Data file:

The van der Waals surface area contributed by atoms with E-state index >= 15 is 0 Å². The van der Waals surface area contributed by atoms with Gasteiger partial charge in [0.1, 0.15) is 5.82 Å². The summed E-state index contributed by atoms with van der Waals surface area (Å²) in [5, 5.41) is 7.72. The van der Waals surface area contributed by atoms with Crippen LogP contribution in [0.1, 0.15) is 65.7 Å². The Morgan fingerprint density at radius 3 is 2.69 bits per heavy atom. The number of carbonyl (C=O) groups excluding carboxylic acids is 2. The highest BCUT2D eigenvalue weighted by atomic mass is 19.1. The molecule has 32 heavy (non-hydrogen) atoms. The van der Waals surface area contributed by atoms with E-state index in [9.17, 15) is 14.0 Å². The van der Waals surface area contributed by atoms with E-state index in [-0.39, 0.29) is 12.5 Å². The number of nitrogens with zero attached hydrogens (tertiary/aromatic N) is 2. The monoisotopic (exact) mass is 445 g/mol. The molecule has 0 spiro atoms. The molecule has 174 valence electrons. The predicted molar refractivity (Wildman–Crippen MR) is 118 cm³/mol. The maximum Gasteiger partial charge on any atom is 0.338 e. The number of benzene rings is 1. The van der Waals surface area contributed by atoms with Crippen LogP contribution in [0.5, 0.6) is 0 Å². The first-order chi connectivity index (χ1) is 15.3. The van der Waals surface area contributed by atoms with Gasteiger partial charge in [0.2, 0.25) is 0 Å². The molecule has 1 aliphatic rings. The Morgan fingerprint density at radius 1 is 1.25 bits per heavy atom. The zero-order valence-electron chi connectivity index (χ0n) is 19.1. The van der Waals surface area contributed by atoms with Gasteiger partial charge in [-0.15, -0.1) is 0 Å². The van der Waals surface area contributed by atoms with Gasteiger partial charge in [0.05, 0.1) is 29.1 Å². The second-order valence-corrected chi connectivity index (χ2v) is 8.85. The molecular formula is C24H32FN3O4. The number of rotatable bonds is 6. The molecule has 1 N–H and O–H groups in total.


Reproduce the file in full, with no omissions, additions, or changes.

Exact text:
The van der Waals surface area contributed by atoms with E-state index >= 15 is 0 Å². The van der Waals surface area contributed by atoms with Gasteiger partial charge in [0.1, 0.15) is 5.82 Å². The summed E-state index contributed by atoms with van der Waals surface area (Å²) in [5, 5.41) is 7.72. The van der Waals surface area contributed by atoms with Crippen LogP contribution in [0.1, 0.15) is 65.7 Å². The Morgan fingerprint density at radius 3 is 2.69 bits per heavy atom. The number of carbonyl (C=O) groups excluding carboxylic acids is 2. The highest BCUT2D eigenvalue weighted by atomic mass is 19.1. The molecule has 32 heavy (non-hydrogen) atoms. The van der Waals surface area contributed by atoms with E-state index in [9.17, 15) is 14.0 Å². The van der Waals surface area contributed by atoms with E-state index in [-0.39, 0.29) is 12.5 Å². The number of nitrogens with zero attached hydrogens (tertiary/aromatic N) is 2. The monoisotopic (exact) mass is 445 g/mol. The molecule has 0 spiro atoms. The molecule has 174 valence electrons. The predicted molar refractivity (Wildman–Crippen MR) is 118 cm³/mol. The maximum Gasteiger partial charge on any atom is 0.338 e. The number of benzene rings is 1. The van der Waals surface area contributed by atoms with Crippen LogP contribution in [0.5, 0.6) is 0 Å². The first-order chi connectivity index (χ1) is 15.3. The van der Waals surface area contributed by atoms with Gasteiger partial charge in [0.2, 0.25) is 0 Å². The molecule has 1 aliphatic rings. The Morgan fingerprint density at radius 1 is 1.25 bits per heavy atom. The zero-order valence-electron chi connectivity index (χ0n) is 19.1. The van der Waals surface area contributed by atoms with Gasteiger partial charge in [-0.15, -0.1) is 0 Å². The van der Waals surface area contributed by atoms with Gasteiger partial charge in [0.05, 0.1) is 29.1 Å². The second-order valence-corrected chi connectivity index (χ2v) is 8.85. The molecular formula is C24H32FN3O4. The number of rotatable bonds is 6. The molecule has 1 N–H and O–H groups in total.